But in Prague on that later trip, I was the one who’d been sick, and I was treating myself as gently as I could. When John made the train bookings months earlier from Canada, we weren’t to know that I’d feel so frail. It was the last day of my antibiotics when we boarded the train and were led down the corridor to our little chamber. The steward arranged our cases on a special rack and then left, returning a few minutes later with glasses of champagne. He kept peeking in to make sure we were comfortable. And oh yes, we were. We sat on the long seat and watched the lights of Prague as the train raced into the night. The steward made up our beds with snowy sheets and wool blankets and lovely pillows and then we took turns having hot showers in the bathroom with its ingenious fittings. The towels were thick and soft. I’d been sick and not sleeping well but that night I had a deep sleep, only waking as the train stopped at stations all over Germany. I’d hear the sound of the wheels slowing and stopping and I’d lift the little blind at the foot of my bed (I had the bottom bunk) and see KÖLN or BERLIN and then sink back into sleep. In the morning we were in the Netherlands, passing rivers and children walking to school. The steward quickly returned our beds to the seat arrangement and brought us trays of dark coffee, croissants, slices of cheese and ham, and little bunches of grapes. And then we were in Amsterdam, with our friends there, and then flying home, via Toronto and Ottawa (to visit our sons). A couple of weeks after we returned, my mother died and I was another person, but one who carried the calm peace of that ride across Europe intact.

This book knows about trains, about their appeal, and why not, because the continent is latticed with rail tracks. They’ve brought people together, apart, have taken whole communities to unspeakable places and horrors, have carried families to new lives (my own grandmother travelled from Moravia to Antwerp in 1913 with five small children and all her worldly belongings to start a new life in Canada), and they continue, though so many people are now devoted to the quick cheap flights that have proliferated in recent years. I’ve taken those too and know the unsettling dissonance of leaving a cold country and arriving in a warm one within an hour or two, of walking off the plane in a parka to the scent of oranges.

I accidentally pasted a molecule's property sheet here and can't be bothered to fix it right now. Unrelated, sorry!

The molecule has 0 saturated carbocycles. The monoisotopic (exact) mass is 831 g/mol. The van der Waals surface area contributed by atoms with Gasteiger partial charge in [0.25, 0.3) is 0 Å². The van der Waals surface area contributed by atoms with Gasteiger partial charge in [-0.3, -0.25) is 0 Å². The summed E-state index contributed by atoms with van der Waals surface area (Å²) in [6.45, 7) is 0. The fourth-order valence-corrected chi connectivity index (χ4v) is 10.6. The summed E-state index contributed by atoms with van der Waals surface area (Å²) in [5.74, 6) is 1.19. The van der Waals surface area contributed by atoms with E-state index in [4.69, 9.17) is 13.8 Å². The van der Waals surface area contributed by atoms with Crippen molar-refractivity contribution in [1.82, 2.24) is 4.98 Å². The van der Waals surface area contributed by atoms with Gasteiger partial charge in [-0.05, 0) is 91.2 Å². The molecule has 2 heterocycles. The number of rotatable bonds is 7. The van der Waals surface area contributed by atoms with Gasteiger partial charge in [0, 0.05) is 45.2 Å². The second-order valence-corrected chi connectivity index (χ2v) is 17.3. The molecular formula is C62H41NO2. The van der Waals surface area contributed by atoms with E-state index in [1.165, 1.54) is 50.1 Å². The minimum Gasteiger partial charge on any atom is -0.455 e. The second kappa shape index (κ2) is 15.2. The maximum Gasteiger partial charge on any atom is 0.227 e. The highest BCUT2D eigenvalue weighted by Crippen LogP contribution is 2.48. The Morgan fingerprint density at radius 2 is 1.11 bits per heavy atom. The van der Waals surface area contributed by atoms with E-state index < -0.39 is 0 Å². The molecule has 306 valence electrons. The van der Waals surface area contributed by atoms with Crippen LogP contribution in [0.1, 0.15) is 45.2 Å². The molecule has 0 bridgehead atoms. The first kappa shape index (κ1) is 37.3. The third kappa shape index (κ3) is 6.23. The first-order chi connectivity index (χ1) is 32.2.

Last night, the final paragraph I read before putting aside Flights ended like this:

The train stops in fields and stands in their nocturnal fogs, a quiet hotel on wheels. There’s no sense in trying to race the night.

When I woke this morning, not knowing for a moment where I was (we’re on the Island, in a motel overlooking the Strait of Juan de Fuca), I remembered that train journey from Prague to Amsterdam, the crisp white sheets enfolding my body, and the rhythmic music of the wheels crossing Europe in the night. A wonder that a book that can do this, and more.



We caught the early ferry from Earls Cove to Saltery Bay so we could poke around in Powell River, then continue on for lunch to the Laughing Oyster at Okeover Inlet. Forrest, Manon, and their children leave tomorrow so we all wanted to do something we’ve done in the past, and loved; a chance to immerse ourselves in the old coast, a place of weathered wood and low storefronts, winding roads leading past stump farms, and everywhere the smell of the sea.